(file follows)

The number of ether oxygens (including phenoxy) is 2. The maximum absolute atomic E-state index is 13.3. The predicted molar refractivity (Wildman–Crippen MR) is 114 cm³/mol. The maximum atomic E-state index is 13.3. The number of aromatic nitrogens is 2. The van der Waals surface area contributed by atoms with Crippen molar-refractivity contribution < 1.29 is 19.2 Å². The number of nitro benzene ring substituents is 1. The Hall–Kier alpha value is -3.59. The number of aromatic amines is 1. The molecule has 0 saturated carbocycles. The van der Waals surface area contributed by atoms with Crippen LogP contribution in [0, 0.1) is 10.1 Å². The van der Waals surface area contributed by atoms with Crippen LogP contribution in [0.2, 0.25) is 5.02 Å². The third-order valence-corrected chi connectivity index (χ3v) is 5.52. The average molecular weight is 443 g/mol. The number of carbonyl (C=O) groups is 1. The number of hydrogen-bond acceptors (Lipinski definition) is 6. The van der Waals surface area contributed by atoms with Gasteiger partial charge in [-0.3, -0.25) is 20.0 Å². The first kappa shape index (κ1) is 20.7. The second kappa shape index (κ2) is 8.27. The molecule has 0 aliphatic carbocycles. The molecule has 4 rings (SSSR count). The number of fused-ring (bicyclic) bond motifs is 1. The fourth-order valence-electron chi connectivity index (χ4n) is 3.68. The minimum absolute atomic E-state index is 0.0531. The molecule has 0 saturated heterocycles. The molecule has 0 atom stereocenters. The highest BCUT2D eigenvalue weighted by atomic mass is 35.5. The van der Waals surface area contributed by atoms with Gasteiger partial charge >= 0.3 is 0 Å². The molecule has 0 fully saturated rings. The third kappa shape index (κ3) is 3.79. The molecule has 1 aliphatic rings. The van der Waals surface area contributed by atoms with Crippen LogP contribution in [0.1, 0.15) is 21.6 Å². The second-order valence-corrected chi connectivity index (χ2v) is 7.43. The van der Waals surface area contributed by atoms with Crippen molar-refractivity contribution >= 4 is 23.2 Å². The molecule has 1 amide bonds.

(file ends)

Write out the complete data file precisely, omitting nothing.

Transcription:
The number of ether oxygens (including phenoxy) is 2. The maximum absolute atomic E-state index is 13.3. The predicted molar refractivity (Wildman–Crippen MR) is 114 cm³/mol. The maximum atomic E-state index is 13.3. The number of aromatic nitrogens is 2. The van der Waals surface area contributed by atoms with Crippen molar-refractivity contribution < 1.29 is 19.2 Å². The number of nitro benzene ring substituents is 1. The Hall–Kier alpha value is -3.59. The number of aromatic amines is 1. The molecule has 0 saturated carbocycles. The van der Waals surface area contributed by atoms with Crippen LogP contribution in [0, 0.1) is 10.1 Å². The van der Waals surface area contributed by atoms with Crippen LogP contribution in [0.2, 0.25) is 5.02 Å². The third-order valence-corrected chi connectivity index (χ3v) is 5.52. The average molecular weight is 443 g/mol. The number of carbonyl (C=O) groups is 1. The number of hydrogen-bond acceptors (Lipinski definition) is 6. The van der Waals surface area contributed by atoms with Gasteiger partial charge in [-0.3, -0.25) is 20.0 Å². The first kappa shape index (κ1) is 20.7. The second kappa shape index (κ2) is 8.27. The molecule has 0 aliphatic carbocycles. The molecule has 4 rings (SSSR count). The number of fused-ring (bicyclic) bond motifs is 1. The fourth-order valence-electron chi connectivity index (χ4n) is 3.68. The minimum absolute atomic E-state index is 0.0531. The molecule has 0 saturated heterocycles. The molecule has 0 atom stereocenters. The highest BCUT2D eigenvalue weighted by atomic mass is 35.5. The van der Waals surface area contributed by atoms with Gasteiger partial charge >= 0.3 is 0 Å². The molecule has 0 fully saturated rings. The third kappa shape index (κ3) is 3.79. The molecule has 1 aliphatic rings. The van der Waals surface area contributed by atoms with Crippen LogP contribution in [0.1, 0.15) is 21.6 Å². The second-order valence-corrected chi connectivity index (χ2v) is 7.43. The van der Waals surface area contributed by atoms with Crippen molar-refractivity contribution >= 4 is 23.2 Å². The molecule has 1 amide bonds.